The zoo is taking action in this regard by implementing methods to help preserve and create migration corridors essential for helping plant species reproduce and thrive. According to a news release, the zoo has three dedicated blooming butterfly gardens, a variety of native plants, and is in the planning stages for ecological recovery zones around its California Trail.
At the Earth Day event, guests will have the opportunity to learn about different ways to save pollinator species and take a pledge to grow pollinator-friendly plants.
All ages are welcome. The Earth Day event is included with regular zoo admission, which is $20 for children/seniors and $24 for adults. Parking is $10.
The zoo is located at 9777 Golf Links Road. For more information, visit http://www.oaklandzoo.org.
NCLR to honor clients, member of Congress
The National Center for Lesbian Rights will honor freshman Congresswoman Deb Haaland (D-New Mexico) and Pennsylvania state Representative Malcolm Kenyatta, the first African American gay man elected to state office there, at its anniversary celebration Saturday, May 18.
Additionally, the organization will recognize Stefany Galante, Danny Zins, and Kate McCobb, three clients who won significant victories in immigration, trans rights, and the campaign to end conversion therapy.
Cindy Myers, NCLR's interim executive director, will also be on hand.
Haaland is a member of the Pueblo of Laguna and is one of the first Native American women in the House of Representatives (the other is lesbian Democratic Congresswoman Sharice Davids of Kansas).
Kenyatta won election last year to his state House seat.
NCLR's party consists of a reception and dinner starting at 5 p.m. at the Marriott Marquis, 780 Mission Street. Immediately following the dinner is an after-party down the street at Metreon CityView, 135 Fourth Street.
Tickets are $400 for dinner and the party, or $125 for the party only. For tickets and more information, visit http://www.nclrights.org.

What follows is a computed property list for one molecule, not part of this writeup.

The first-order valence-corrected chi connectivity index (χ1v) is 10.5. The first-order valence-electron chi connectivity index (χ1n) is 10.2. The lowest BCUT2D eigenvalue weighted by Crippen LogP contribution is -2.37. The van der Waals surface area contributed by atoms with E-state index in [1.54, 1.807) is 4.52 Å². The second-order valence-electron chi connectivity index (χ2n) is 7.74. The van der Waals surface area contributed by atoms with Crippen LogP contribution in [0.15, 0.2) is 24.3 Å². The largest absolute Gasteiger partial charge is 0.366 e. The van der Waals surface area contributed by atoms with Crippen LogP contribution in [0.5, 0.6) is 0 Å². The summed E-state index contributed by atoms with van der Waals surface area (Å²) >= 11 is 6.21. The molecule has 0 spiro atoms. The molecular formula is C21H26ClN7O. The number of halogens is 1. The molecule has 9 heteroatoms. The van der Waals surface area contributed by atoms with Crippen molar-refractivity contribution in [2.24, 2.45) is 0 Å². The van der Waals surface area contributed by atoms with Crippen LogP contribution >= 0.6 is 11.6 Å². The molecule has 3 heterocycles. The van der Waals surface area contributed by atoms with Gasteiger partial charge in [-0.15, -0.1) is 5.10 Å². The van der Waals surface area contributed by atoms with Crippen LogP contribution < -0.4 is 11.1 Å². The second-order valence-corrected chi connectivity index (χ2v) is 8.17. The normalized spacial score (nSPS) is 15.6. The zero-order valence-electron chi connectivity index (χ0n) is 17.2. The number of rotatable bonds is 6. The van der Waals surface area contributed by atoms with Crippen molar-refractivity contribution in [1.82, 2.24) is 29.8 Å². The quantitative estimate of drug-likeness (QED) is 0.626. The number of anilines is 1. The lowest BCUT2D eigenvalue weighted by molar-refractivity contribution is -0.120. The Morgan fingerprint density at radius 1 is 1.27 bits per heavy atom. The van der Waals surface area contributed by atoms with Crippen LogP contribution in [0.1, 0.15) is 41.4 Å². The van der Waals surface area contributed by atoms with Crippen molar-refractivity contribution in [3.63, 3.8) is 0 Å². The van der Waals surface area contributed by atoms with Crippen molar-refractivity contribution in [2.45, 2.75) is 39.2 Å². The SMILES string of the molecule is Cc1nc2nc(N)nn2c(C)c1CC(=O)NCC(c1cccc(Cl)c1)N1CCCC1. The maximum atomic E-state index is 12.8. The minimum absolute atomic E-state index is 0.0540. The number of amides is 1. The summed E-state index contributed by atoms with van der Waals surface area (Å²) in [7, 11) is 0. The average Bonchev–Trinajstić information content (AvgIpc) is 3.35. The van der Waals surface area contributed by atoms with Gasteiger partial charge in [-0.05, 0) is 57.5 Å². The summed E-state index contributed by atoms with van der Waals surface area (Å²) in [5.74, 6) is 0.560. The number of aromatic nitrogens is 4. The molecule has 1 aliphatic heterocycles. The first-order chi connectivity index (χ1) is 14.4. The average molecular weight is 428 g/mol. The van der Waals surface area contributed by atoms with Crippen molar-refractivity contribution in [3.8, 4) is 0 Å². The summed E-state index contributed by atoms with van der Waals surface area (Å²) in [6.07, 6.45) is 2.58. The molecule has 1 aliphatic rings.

Funding renewed for San Mateo Pride center
The San Mateo County Pride Center has announced that its state funding was approved for two more years.
In an email to supporters, center officials said they went to Sacramento to make a presentation to the Mental Health Service Oversight and Accountability Commission to seek the funding extension. About 50 supporters of the center also made the trip.
Lisa Putkey, program director of the Pride center, wrote in an email that the funding amount is $1.55 million, which includes $700,000 a year for services and $150,000 for evaluation and development of a replicable tool.
In other center news, it is looking for artists and performers for its queer open mic night that is planned for Friday, May 24, from 7 to 9 p.m. at the Pride center, 1021 South El Camino Real, San Mateo. May is Mental Health Awareness Month and the center plans an evening of love, laughs, and joyful tears. Interested people can email firstname.lastname@example.org.
East Bay park district offers free Fridays
To celebrate the East Bay Regional Park District's 85th anniversary, the district has planned a number of special events and programs, including free park Fridays and free concerts.
Beginning this month, park entry and other fees will be waived every Friday until December. Fee waivers include entrance, day-use parking, swimming, dogs, horse trailers, boat launching, and fishing permits. The fee waiver does not apply to special event permits/reservations, camping, or state fees such as fishing licenses and watercraft inspections.
Free concerts are planned from June through September at regional parks in Alameda, Castro Valley, Antioch, and Oakland. All will be family-friendly music events with food and beverages available for purchase.
The park district oversees 73 regional parks that draw over 25 million annual visit per year.
For more information, including concert dates and locations, visit http://www.ebparks.org.